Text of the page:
The Ultimate Include/Require Script for WordPress

Justyn Hornor

As a WordPress developer that creates highly customized products for my clients, I found myself running into the same problem over and over again when attempting to create PHP scripts within the WordPress framework. I love using the built-in functionality of WordPress, but I kept running into the same error messages over and over: “call to undefined method…” or “failed to open stream.”

Then you go on a hunt to find the proper files that you need to include, require, include_once, or require_once, depending upon your needs. Once you find the right file, usually some PHP document in the wp-includes folder, for example, you have to include/require it at the beginning of your script — often only to find another “call to undefined method…”

To save time and let you start creating code now, not after hours (or days) of Googling a solution, I created a simple script with which I start all my custom files. It handles all the proper files I need for 99% of my development.

Caveat

I only recommend using this while you are developing your plugin, themes, or scripts and then later, before going to production, finding which files you actually need. I do not recommend you keep this script running all the time as it makes unnecessary calls for files you likely don’t need.

I’ll walk you through this script so that you can see what I’m doing and why. This can also work as a reference tool for you later.

Forget ABSPATH — Make Your Own Path

I like to always have the ABSPATH defined, but it’s hit or miss with some scripts and WordPress installs. I used to use the simple if test to check whether or not the ABSPATH is defined, but that doesn’t always work out either:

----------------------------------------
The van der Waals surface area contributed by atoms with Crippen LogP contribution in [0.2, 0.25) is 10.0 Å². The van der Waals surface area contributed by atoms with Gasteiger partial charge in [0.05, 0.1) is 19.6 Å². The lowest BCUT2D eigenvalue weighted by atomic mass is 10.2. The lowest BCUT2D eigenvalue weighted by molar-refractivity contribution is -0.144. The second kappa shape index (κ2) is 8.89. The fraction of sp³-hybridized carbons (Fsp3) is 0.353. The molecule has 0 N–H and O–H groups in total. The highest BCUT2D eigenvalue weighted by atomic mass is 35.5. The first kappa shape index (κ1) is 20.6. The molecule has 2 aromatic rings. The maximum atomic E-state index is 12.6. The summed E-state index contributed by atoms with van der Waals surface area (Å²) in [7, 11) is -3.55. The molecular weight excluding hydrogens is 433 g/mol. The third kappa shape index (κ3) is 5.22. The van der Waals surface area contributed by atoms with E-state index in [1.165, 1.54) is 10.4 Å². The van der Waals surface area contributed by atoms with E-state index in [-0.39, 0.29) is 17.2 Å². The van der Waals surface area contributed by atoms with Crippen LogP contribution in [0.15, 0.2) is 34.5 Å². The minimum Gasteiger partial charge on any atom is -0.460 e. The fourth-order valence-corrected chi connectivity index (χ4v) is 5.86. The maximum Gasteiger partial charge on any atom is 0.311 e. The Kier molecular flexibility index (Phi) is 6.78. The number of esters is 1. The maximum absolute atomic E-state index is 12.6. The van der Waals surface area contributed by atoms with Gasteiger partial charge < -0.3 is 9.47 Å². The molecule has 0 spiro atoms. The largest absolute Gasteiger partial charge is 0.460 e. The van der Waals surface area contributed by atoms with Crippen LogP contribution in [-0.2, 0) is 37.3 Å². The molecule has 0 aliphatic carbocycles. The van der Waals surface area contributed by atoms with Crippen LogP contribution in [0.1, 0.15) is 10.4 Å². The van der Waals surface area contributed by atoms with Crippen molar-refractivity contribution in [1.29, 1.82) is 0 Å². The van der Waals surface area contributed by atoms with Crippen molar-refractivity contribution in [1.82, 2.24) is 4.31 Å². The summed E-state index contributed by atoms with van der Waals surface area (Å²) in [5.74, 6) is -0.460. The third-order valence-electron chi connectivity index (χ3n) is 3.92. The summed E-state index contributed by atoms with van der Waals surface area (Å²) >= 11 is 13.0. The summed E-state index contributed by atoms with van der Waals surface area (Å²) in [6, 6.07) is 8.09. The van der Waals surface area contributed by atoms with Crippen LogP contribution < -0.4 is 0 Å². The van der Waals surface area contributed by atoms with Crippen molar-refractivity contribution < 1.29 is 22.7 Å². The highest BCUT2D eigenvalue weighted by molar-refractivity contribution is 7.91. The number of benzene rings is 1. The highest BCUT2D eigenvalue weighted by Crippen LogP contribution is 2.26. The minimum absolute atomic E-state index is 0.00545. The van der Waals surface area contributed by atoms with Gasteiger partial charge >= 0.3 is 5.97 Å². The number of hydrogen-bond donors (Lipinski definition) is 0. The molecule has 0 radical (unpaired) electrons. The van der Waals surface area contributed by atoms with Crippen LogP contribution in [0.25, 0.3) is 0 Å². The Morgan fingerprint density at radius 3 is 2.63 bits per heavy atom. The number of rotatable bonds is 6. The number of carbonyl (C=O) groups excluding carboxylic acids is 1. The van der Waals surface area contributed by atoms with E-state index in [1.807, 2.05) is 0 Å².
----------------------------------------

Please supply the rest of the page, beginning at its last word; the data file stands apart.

/* NOTE: This is what I do NOT do any more */

// Define the ABSPATH

if ( !defined('ABSPATH') ) }

define('ABSPATH', dirname(___FILE___) . '/');

}

Instead, I create my own path to my WordPress install that is far more stable:


$location = $_SERVER['DOCUMENT_ROOT'];

include ($location . '/wp-config.php');
include ($location . '/wp-load.php');
include ($location . '/wp-includes/pluggable.php');

This assumes your WordPress install is in the root of your website i.e. www.yoursite.com

If that’s not the case, simply add the string to your $location variable like this:


$location = $_SERVER['DOCUMENT_ROOT'] . '/your-wp-install';

The Big Three

In my experience, there are three files that cause all my problems when it comes to setting up my scripts. I call these my “Big Three” because once I include or require them, most of my problems go away when it comes to the “call to undefined method” errors. They are:

  1. wp-config.php
  2. pluggable.php
  3. wp-load.php

Once you have these, you’ll find most of your errors go away.


// Get the Big Three

include (ABSPATH . 'wp-config.php');

include (ABSPATH . 'wp-load.php');

include (ABSPATH . 'wp-includes/pluggable.php');

Global $wpdb

Another helpful thing to do is to make sure that your $wpdb is a global variable. This allows any functions you create to have access to the WordPress database query features. This can be a huge time saver.

Because you included the wp-config.php and wp-db.php files, you shouldn’t have any problems getting $wpdb to work properly, but I still like to run an if test to check first:


// Get the Big Four

global $wpdb;

if( !isset($wpdb) )

{

include ($location . '/wp-config.php');

include ($location . 'wp-includes/wp-db.php');

}

Test the Script

If you’re starting with a fresh install of WordPress, you only have one admin user. So, there’s no point in trying to connect to the WordPress database and query users. I built this simple test to see if we are connecting properly. If so, you’ll see your name and email address registered with WordPress in a table:


/*